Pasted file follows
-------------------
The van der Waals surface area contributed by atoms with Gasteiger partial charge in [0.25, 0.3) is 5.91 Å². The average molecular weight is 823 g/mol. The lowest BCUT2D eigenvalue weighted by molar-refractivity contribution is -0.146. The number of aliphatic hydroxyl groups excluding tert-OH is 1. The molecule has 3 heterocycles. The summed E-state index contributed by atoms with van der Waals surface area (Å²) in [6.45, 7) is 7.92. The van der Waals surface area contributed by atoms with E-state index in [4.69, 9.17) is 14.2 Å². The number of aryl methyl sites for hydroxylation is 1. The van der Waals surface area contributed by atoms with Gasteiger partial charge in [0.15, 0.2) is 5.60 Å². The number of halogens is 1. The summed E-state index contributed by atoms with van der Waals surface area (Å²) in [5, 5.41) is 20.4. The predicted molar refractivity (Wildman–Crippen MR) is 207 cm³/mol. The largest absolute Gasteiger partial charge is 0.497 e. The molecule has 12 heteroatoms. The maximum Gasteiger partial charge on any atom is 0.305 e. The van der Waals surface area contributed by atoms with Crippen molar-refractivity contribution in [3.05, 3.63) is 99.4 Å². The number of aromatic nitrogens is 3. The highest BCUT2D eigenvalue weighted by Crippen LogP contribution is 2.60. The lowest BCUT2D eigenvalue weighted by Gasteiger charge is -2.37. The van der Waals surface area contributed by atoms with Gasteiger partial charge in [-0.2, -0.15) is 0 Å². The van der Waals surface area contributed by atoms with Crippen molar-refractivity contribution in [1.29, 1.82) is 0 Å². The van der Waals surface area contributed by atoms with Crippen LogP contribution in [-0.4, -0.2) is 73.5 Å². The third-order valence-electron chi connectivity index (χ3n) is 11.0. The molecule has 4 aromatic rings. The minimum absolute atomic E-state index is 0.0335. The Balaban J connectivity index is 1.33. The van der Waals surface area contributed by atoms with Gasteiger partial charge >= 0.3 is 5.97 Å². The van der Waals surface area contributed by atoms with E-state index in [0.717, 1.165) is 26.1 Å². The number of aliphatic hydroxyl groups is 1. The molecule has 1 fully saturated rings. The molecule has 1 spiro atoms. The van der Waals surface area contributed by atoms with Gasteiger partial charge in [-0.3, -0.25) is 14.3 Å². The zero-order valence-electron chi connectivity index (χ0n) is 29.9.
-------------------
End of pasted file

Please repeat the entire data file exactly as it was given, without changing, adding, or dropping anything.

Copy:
The van der Waals surface area contributed by atoms with Gasteiger partial charge in [0.25, 0.3) is 5.91 Å². The average molecular weight is 823 g/mol. The lowest BCUT2D eigenvalue weighted by molar-refractivity contribution is -0.146. The number of aliphatic hydroxyl groups excluding tert-OH is 1. The molecule has 3 heterocycles. The summed E-state index contributed by atoms with van der Waals surface area (Å²) in [6.45, 7) is 7.92. The van der Waals surface area contributed by atoms with E-state index in [4.69, 9.17) is 14.2 Å². The number of aryl methyl sites for hydroxylation is 1. The van der Waals surface area contributed by atoms with Gasteiger partial charge in [0.15, 0.2) is 5.60 Å². The number of halogens is 1. The summed E-state index contributed by atoms with van der Waals surface area (Å²) in [5, 5.41) is 20.4. The predicted molar refractivity (Wildman–Crippen MR) is 207 cm³/mol. The largest absolute Gasteiger partial charge is 0.497 e. The molecule has 12 heteroatoms. The maximum Gasteiger partial charge on any atom is 0.305 e. The van der Waals surface area contributed by atoms with Crippen molar-refractivity contribution in [3.05, 3.63) is 99.4 Å². The number of aromatic nitrogens is 3. The highest BCUT2D eigenvalue weighted by Crippen LogP contribution is 2.60. The lowest BCUT2D eigenvalue weighted by Gasteiger charge is -2.37. The van der Waals surface area contributed by atoms with Gasteiger partial charge in [-0.2, -0.15) is 0 Å². The van der Waals surface area contributed by atoms with Crippen molar-refractivity contribution in [1.29, 1.82) is 0 Å². The van der Waals surface area contributed by atoms with Crippen LogP contribution in [-0.4, -0.2) is 73.5 Å². The third-order valence-electron chi connectivity index (χ3n) is 11.0. The molecule has 4 aromatic rings. The minimum absolute atomic E-state index is 0.0335. The Balaban J connectivity index is 1.33. The van der Waals surface area contributed by atoms with Gasteiger partial charge >= 0.3 is 5.97 Å². The van der Waals surface area contributed by atoms with E-state index in [0.717, 1.165) is 26.1 Å². The number of aliphatic hydroxyl groups is 1. The molecule has 1 fully saturated rings. The molecule has 1 spiro atoms. The van der Waals surface area contributed by atoms with Gasteiger partial charge in [-0.3, -0.25) is 14.3 Å². The zero-order valence-electron chi connectivity index (χ0n) is 29.9.